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7 Ways Hospitals Can Fight Drug Price Hikes and Shortages

Analysis  |  By Tinker Ready  
   February 23, 2017

Working closely with clinical pharmacists, making evidence-based medication substitutions, and employing smarter dosing can curb costs without reducing quality.

Hospitals have opportunities to reduce the use of expensive or hard-to-get drugs and save money without compromising patient care, according to a hospital pharmacist who spoke at the American Association for the Advancement of Science meeting in Boston Saturday.

The session—which took place at the annual meeting showcasing a range of scientific topics—brought together the issues of drug shortages and high prices. Some of the solutions used at hospitals such as the 465-bed University of Illinois Hospital and Health Science System (UI Health) can address both.

Andrew Donnelly, director of pharmacy services at UI, said that by working closely with clinical pharmacists and setting up a team devoted to address the problems, the system has saved $2.5 million.

"You have to be as smart as you can in terms of using the really expensive medications," he said.

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Hospitals need to know that there may be feasible alternatives to medications that suddenly become much more expensive, he said. And if the alternative approaches are evidence-based, the effort won't impact on quality.

If there is no alternative, there should be clear guidelines for approved uses of expensive drugs.

"You don't necessarily have to continue using that very expensive medication in the same manner you do right now,' he said. 'Keep the expensive medication for when there is absolutely no other alternative."

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Steep hikes in generic drug prices and expensive new pharmaceuticals have generated much public outrage and are cited as a major factor in rising health costs. And, like shortages, the price hikes come with little warning, Donnelly said.

"I can't tell you how many times a purchaser comes in my office during the week and says 'Andy, we have another shortage' or 'Andy, you won't believe this price increase.' It just happens on a routine basis."

Both trends are likely to continue.

The number of drug shortages has gone down in recent years—from an estimated high of 267 in 2011. But, problems persist, with 120 new shortages reported last year, Donnelly said, citing research from the University of Utah Drug Information Service.

But in terms of costs, an American Hospital Association found that between 2013 and 2015, inpatient drug spending increased an average of 23.4% annually.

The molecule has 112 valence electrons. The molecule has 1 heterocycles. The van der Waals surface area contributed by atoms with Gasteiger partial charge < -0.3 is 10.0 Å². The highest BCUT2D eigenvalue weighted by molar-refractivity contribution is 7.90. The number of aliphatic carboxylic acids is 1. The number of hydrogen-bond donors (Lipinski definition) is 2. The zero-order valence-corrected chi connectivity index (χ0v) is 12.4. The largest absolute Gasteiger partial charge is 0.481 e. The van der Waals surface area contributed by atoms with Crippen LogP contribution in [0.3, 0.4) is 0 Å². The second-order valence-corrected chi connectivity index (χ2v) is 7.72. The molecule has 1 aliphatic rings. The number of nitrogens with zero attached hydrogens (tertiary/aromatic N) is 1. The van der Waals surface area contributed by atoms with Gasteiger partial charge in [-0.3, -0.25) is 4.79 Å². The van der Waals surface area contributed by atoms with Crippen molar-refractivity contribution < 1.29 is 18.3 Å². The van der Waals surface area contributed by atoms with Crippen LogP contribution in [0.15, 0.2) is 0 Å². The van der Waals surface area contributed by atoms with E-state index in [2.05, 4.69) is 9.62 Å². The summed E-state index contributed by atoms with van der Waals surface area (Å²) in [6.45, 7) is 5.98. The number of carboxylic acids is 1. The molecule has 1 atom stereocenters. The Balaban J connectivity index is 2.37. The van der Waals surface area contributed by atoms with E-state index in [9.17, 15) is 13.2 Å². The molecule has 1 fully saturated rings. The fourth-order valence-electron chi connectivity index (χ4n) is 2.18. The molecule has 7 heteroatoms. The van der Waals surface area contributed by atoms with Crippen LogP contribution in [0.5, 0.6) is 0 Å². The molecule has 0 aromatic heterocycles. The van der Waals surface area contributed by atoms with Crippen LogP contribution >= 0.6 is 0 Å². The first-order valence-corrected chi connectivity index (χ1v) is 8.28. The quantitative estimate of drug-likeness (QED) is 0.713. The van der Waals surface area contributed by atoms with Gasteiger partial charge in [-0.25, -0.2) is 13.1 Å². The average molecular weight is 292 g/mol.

By working with a team made up of clinicians and representatives for pharmacy, finance and administrators, UI Health was able to develop strategies to substitute drugs, reduce waste, and develop guidelines, Donnelly said.

He offered the following suggestions:

  1. Determine if there are evidence-based alternatives available to the high-priced drug. If so, remove the high-cost drug from the formulary so it does not continue to be ordered by healthcare providers. Or have well developed guidelines for its approved uses.
  1. Reduce waste associated with the high-expense drugs. This may mean implementing dose rounding where the dose is reduced slightly to avoid having to use another vial for just a small amount of a drug. Some hospitals do this with intravenous immunoglobulin.
  1. Make sure the size of infusion bags does not contribute to waste and consider making multiple syringes out of one vial of the high-expense drug if only small doses are needed.
  1. Try to identify significant drug price increases in as real time as possible to avoid delays in taking action to minimize the financial impact.
  1. Keep as low an inventory of the high-expense drug as possible.
  1. Keep open lines of communication with senior administrations and let them know the impact that they are having on the drug budget.
  1. Use clinical pharmacists to educate prescribers about high drug prices.

All of the above is best handled by an interdisciplinary committee. Clinical pharmacists are key to the effort. Donnelly said he doesn't think most physicians have a good understanding of drug prices.

"Our clinical pharmacists are out in the hospital, they are in the patient units, they are rounding with the medical team," he said. "They are really being proactive with respect to making sure our medication therapy is appropriate."

Tinker Ready is a contributing writer at HealthLeaders Media.

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